Hosea 10:5

The inhabitants of Samaria shall fear because of the calves of Bethaven: for the people thereof shall mourn over it, and the priests thereof that rejoiced on it, for the glory thereof, because it is departed from it.

The inhabitants of Samaria shall fear because of the calves of Bethaven,.... Or, "the cow calves" {w}, as in the original; so called by way of derision, and to denote their weakness and inability to help their worshippers; and so Bethel, where one of these calves was, is here, as elsewhere, called Bethaven; that is, the house of iniquity, or of an idol, by way of contempt; and may take in Dan also, where was the other calf, since both are mentioned; unless the plural is put for the singular: now the land of Israel being invaded by the enemy, the inhabitants of Samaria, which was the metropolis of the nation, the king, nobles, and common people that dwelt there, and were worshippers of the calves, were in pain lest they should be taken by the enemy; or because they were, these places falling into his hands before Samaria was besieged, or at least taken; and these calves being broken to pieces, which they had worshipped, and put their trust in, they were afraid the ruin of themselves and children would be next, and was not very far off:

for the people thereof shall mourn over it; either the people of Samaria, the same with the inhabitants of it; or rather the people of Bethaven, where the idol was; but now was broke to pieces, or carried away; though it is generally interpreted of the people of the calf, the worshippers of it, who would mourn over it, or for the loss of it, being taken away from them, and disposed of as in Hosea 10:6. The Jews {x} have a tradition, that, in the twentieth year of Pekah king of Israel, Tiglathpileser king of Assyria came and took away the golden calf in Dan; and, in the twelfth year of Ahaz, another king of Assyria (Shalmaneser) came and took away the golden calf at Bethel:

and the priests thereof that rejoiced on it; the Chemarims, as in Zephaniah 1:4; or "black" {y} ones, because of their meagre and sordid countenances, or black clothing: the same word the Jews use for Popish monks: here it designs the priests of Bethaven, or the calf, who before this time rejoiced on account of it, because of the sacrifices and presents of the people to it, and the good living they got in the service of it; but now would mourn, as well as the people, and more, because of being deprived of their livelihood. Some read the words without the supplement "that, the priests thereof rejoiced on it"; which some interpret according to a tradition of the Jews mentioned by Jerom, though by no other, as I can find; that the priests stole away the golden calves, and put brasen and glided ones in the place of them; so that when they were carried away the people mourned, taking them to be the true golden calves; but the priests made themselves merry with their subtle device, and rejoiced that their fraud was not detected; but rather the word here used, as Pocock and others have observed, is of that kind which has contrary senses, and signifies both to mourn and to rejoice; and here to mourn, as perhaps also in Job 3:22; and so Ben Melech observes, that there are some of their interpreters who understand it here in the sense of mourning:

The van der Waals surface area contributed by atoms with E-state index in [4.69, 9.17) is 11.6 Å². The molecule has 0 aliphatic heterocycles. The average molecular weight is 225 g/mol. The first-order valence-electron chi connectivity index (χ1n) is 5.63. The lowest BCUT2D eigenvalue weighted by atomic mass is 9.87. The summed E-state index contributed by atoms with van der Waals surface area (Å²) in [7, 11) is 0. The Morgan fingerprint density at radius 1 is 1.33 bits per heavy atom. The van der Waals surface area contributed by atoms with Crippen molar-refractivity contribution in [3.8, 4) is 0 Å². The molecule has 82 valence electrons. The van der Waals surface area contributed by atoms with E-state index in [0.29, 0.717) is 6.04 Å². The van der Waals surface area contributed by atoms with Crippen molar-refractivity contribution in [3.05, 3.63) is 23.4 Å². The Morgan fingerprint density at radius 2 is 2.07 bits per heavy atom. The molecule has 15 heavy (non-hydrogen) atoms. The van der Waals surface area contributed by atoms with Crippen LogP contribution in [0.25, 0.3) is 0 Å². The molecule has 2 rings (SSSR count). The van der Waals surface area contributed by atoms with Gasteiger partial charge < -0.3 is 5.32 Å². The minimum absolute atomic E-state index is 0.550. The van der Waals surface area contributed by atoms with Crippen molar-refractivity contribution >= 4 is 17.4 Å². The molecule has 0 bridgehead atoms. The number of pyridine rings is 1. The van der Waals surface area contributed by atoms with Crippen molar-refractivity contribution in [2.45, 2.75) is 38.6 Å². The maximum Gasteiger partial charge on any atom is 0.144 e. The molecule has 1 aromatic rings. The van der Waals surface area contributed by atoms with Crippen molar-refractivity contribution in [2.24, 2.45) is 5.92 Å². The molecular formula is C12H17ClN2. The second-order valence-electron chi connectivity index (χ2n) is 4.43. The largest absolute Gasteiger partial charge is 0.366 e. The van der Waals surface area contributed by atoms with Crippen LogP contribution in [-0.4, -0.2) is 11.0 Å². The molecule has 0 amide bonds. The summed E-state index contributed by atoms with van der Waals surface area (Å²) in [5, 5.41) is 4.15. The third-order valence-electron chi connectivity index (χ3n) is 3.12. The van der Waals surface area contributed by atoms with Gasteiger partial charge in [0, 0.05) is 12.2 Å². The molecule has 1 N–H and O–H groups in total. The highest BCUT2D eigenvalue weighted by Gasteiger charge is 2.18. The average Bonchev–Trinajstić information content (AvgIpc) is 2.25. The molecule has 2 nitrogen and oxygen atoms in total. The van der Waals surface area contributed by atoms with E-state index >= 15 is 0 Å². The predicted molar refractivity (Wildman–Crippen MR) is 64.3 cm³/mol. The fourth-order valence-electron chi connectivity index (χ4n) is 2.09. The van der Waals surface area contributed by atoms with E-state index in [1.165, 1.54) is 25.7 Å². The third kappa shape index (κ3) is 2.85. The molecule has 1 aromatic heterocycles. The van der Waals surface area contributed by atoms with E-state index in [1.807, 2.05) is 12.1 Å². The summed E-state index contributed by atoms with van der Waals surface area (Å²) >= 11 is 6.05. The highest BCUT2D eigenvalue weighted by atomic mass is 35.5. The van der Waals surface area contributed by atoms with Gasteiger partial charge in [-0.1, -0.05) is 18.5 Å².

for the glory of it, because it is departed from it; either because of the glory of the calf, which was gone from it, the veneration it was had in, the worship which was given to it, and the gems and ornaments that were about it; or rather the glory of Bethaven, and also of Samaria, and indeed of all Israel, which was carried captive from them; that is, the calf, which was their god, in which they gloried, and put their trust and confidence in.

{w} twlgel "vaccas, V. L. "ad. vitulas", Pagninus, Montanus; "propter vitulas", Junius & Tremellius, Piscator; "ob vitulas, Cocceius.
{x} Seder Olam Rabba, c. 22. p. 60, 61.
{y} wyrmk "atrati ejus", Junius & Tremellius, Piscator.